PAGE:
Singh did not intend to create any interest in favour of his daughters.
Shamsher Singh was held to 'have acquired
full ownership rights in the assets left by Chandan Singh. In the result a
decree for possession of the property in dispute was awarded in favour of Capt.
Mitra against Dayali Devi and Deva Devi.
Dayali Devi filed appeal No. 360 of 1963
against the decree for possession of the property in dispute. Deva Devi filed
application to192 appeal against that decree in forma pauperis. Dayali Devi's
application in this respect was rejected by the High Court on September 18,
1963. Dayali Devi thereupon filed crossobjections, but her cross-objections too
were dismissed by the High Court on April 24, 1964 on the ground that they were
barred by limitation as well as on the ground that they were not maintainable.
Deva Devi thereafter filed application for review of the judgment of the trial
court, but this application was dismissed by the trial court on August 18,
1965. Deva Devi died on November 29, 1966. The High Court as per order dated
December 20, 1967 directed that Deva Devi's name be struck off. As Dayali Devi
made a claim that Deva Devi had executed a will in her favour, the High Court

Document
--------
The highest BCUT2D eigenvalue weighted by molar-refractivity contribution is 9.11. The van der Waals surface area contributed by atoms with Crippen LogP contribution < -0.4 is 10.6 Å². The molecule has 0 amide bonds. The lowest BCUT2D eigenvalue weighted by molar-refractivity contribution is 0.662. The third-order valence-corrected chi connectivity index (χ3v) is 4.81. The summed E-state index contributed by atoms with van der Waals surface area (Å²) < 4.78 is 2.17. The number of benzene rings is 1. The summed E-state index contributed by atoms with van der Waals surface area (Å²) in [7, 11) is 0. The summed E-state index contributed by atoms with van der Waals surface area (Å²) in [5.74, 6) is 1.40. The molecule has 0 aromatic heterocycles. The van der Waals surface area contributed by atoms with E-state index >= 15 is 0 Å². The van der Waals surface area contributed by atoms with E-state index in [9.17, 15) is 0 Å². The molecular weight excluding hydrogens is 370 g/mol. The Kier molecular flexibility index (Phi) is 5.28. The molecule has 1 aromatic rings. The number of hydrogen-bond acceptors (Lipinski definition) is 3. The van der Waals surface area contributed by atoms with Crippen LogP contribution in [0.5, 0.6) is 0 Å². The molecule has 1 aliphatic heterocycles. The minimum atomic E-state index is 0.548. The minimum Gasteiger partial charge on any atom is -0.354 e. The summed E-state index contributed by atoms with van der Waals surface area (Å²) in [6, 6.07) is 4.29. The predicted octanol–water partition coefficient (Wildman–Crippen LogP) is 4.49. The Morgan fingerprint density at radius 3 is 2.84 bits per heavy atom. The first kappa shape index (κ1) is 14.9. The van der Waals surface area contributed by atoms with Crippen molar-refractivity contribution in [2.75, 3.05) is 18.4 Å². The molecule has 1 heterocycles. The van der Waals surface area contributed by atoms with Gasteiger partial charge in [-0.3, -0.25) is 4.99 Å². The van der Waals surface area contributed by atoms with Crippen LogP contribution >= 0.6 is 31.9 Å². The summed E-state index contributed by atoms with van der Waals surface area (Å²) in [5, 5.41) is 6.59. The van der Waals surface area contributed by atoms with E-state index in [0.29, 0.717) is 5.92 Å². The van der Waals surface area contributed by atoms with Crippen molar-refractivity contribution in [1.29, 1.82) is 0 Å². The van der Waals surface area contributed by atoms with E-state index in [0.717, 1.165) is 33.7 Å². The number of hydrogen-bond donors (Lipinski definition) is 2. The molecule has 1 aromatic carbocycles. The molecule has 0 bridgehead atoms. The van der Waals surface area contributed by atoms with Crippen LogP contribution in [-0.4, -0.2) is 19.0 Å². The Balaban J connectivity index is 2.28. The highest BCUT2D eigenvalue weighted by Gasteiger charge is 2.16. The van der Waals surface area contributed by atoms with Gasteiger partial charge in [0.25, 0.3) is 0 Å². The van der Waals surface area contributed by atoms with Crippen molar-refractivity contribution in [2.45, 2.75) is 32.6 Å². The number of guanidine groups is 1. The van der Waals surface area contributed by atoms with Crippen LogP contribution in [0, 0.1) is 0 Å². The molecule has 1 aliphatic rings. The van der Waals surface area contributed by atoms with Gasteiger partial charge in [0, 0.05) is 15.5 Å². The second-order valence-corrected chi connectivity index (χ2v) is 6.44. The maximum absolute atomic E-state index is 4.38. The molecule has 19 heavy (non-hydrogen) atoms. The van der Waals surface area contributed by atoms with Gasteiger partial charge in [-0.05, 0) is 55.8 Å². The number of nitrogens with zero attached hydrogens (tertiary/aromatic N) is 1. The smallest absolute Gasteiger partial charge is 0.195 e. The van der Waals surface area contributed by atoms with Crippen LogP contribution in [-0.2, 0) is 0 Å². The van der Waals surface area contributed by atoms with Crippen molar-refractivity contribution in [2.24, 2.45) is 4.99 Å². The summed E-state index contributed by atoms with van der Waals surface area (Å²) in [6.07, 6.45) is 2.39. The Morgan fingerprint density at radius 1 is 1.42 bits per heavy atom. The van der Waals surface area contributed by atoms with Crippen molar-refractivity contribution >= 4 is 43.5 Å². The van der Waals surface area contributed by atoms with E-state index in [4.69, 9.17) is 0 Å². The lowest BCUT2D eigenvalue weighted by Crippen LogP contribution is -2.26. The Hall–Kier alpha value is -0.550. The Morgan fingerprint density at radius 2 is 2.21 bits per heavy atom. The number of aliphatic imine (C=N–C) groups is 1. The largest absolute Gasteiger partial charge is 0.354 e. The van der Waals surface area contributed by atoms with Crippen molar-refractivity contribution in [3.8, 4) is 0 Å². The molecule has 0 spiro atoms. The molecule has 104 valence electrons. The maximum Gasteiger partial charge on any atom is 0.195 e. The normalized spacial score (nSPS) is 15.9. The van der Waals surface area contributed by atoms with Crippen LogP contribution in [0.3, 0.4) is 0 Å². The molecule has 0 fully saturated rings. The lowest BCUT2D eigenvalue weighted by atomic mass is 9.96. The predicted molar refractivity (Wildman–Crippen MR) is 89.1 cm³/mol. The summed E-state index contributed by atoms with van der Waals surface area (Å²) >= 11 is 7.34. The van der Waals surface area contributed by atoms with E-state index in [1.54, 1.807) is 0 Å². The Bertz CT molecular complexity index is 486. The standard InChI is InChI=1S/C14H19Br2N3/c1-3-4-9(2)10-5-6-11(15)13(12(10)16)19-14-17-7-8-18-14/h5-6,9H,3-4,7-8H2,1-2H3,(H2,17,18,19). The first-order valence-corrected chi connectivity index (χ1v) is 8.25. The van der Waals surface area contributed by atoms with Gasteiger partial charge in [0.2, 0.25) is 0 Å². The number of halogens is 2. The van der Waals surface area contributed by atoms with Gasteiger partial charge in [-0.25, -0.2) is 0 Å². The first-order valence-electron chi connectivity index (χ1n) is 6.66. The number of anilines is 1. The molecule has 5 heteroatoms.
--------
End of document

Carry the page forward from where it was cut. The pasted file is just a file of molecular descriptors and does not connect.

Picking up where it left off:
observed that the question whether Dayali Devi was legate of Deva Devi would be
determined, if necessary, at the time of the hearing or the appeal. Dayali Devi
too died during the pendency of her appeal in the High Court on November 10,
1968. Four persons, including the three appellants, and Durga Prasad respondent
No. 4 applied to the High Court to be substituted in appeal as legal representatives
of Dayali Devi on the ground that Dayali Devi had two days before her death
executed a will in their favour.
The High Court as per order dated August 4,
1972 allowed the said application for substitution on the ground that even an
intermedellers the applicants would be legal representatives of Dayali Devi.
On October 19, 1972 the High Court dismissed
appeal No. 360 of 1963 which had been filed by Dayali Devi. It was observed